By: Melissa Dellatorre
This summer I have returned for my third summer as a Wrigley fellow, studying the physiological responses to environmental change in marine invertebrate larvae, specifically oysters and sea urchins. These organisms, like most marine animals, have an early life history stage as a larva. These larvae are microscopic plankton freely swimming in the ocean. Pictured below are eight-day old white sea urchin larvae, approximately 300um body length. During this larval stage these animals are particularly vulnerable to environmental changes, and this is the stage that our lab chooses to focus our studies on.
Below is a photo of adult female white sea urchins releasing their eggs, which we fertilize to produce larvae for our experiments. An average female white sea urchin, though only a couple inches in diameter, release approximately 400,000 eggs. In the wild, only a very small percentage of these will survive into adulthood.
My work is focused on the physiological processes of invertebrate larvae under varied food qualities and quantities, and short- and long-term changes in temperature. While all of my experiments to date have been under controlled laboratory conditions, this summer we are also incorporating an approach that allows us to get a better idea of larval physiology in their natural ocean environment. The USC Machine Shop was able to build a structure for us to hold larval cultures in the ocean, with motorized vertical mixing. We have just attached to unit to the dock here at the Wrigley Marine Science Center. Pictured is graduate student, Jason Wang, tightening up the screws of the structure.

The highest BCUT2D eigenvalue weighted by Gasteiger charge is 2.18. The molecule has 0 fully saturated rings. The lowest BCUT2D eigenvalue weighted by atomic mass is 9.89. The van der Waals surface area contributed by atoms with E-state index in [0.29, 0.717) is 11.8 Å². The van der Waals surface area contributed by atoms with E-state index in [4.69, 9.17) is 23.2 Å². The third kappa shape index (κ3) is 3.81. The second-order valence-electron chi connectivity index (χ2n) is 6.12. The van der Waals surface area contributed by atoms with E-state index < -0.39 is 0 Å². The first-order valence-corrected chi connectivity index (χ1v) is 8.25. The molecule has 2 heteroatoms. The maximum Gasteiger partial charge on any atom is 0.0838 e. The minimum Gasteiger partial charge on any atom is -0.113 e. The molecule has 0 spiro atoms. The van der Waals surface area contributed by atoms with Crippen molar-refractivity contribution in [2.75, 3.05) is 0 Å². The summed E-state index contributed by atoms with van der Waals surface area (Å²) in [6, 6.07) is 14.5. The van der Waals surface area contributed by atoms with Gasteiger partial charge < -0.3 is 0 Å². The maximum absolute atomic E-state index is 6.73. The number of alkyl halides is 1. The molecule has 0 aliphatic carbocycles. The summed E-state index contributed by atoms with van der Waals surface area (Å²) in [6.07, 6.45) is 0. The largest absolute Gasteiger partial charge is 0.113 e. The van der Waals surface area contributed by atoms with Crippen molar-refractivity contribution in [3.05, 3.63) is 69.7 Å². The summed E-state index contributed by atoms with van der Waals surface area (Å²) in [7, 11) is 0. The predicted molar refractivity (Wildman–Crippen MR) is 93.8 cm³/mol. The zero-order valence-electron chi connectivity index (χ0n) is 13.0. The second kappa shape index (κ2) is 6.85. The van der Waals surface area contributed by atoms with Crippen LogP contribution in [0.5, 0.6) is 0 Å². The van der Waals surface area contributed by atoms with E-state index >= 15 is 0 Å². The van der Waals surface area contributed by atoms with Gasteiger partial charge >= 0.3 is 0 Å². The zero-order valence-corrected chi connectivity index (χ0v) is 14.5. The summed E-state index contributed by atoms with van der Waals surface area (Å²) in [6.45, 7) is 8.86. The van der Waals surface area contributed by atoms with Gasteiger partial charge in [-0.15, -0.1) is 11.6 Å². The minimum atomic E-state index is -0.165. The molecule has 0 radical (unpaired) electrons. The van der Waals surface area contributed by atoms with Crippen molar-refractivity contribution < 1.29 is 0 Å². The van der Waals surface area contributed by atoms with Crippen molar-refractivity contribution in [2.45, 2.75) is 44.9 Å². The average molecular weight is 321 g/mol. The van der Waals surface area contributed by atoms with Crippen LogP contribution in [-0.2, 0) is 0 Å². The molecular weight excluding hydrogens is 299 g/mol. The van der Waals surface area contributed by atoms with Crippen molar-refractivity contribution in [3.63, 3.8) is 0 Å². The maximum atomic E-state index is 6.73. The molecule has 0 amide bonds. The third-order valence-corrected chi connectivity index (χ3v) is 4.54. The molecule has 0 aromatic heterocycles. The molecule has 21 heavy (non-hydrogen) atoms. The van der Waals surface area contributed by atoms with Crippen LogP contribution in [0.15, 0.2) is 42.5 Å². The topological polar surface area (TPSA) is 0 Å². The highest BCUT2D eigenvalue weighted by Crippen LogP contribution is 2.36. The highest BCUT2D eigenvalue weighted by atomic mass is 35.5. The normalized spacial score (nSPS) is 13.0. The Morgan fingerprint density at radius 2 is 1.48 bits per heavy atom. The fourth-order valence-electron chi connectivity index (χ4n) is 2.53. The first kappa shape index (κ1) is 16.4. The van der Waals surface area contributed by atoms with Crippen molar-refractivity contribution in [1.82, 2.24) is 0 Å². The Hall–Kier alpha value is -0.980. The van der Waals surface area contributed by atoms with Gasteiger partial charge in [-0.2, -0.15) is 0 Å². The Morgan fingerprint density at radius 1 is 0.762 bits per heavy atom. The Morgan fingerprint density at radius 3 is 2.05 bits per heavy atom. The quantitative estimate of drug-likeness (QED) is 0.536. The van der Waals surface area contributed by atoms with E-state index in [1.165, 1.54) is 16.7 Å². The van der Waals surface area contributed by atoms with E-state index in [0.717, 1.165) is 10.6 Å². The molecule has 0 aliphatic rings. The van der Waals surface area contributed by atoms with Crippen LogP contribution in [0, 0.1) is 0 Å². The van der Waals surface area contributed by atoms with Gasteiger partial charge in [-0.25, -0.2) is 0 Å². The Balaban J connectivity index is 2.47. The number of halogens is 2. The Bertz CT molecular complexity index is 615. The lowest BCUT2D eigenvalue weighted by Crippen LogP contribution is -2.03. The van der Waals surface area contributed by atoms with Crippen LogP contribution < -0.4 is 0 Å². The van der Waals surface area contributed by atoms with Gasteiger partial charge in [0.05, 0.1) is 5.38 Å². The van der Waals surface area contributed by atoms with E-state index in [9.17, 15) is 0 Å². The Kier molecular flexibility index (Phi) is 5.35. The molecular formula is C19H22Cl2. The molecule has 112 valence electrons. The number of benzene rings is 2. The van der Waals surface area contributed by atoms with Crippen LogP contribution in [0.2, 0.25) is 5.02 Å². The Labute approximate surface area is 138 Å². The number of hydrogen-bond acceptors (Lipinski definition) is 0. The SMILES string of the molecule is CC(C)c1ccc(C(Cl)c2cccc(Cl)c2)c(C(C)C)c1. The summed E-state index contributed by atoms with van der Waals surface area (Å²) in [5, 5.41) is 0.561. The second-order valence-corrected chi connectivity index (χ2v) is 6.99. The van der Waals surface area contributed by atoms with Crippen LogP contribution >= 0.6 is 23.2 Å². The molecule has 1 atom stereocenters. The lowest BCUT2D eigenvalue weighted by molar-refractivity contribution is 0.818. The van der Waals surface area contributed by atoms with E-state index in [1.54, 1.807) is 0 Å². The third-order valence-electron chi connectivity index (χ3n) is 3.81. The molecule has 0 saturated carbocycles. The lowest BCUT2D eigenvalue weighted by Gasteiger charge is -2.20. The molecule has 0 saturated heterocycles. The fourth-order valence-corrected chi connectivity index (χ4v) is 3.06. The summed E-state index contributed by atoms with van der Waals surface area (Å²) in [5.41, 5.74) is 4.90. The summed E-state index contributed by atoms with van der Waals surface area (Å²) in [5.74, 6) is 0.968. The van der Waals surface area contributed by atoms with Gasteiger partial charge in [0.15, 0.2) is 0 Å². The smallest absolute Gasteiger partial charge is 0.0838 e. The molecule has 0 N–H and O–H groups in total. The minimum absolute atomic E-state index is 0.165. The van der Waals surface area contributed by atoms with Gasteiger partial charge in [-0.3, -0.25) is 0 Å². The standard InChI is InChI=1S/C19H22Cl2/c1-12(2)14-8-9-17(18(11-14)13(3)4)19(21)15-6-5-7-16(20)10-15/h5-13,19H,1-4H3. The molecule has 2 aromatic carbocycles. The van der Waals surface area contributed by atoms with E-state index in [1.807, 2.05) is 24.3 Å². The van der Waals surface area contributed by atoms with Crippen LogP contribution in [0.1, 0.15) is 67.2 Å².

With this tool, we will now be able to help bridge the gap between laboratory and field larval development. In the upcoming weeks, I plan to perform experiments to evaluate the extent that larvae may be food limited in their natural environment, by comparing growth and physiological processes to a wide range of food quantities held at constant ration in the laboratory. The in-situ vessel has the advantage of exposure to natural variations in light, temperature, salinity, and algal concentrations in the ocean, unlike laboratory experiments, yet also allow for control and replication in experimental design, unlike field research studies. We hope to gain insight on the longstanding debate in larval biology as to whether planktotrophic larvae are food limited in the ocean, and the potential consequences of food availability on larval survival through metamorphosis in the ocean.
The Wrigley Marine Science Center is a prime location for this experiment, as it allows for the in situ larval cultures to be deployed in close proximity to a laboratory, in order to perform physiological assays using larvae reared in the natural ocean environment. Additionally, the pristine ocean conditions here in Fisherman’s cove support larval growth and development. I am very thankful for the Wrigley Fellowship and all of the Wrigley Institute staff that is always very helpful and supportive of our work.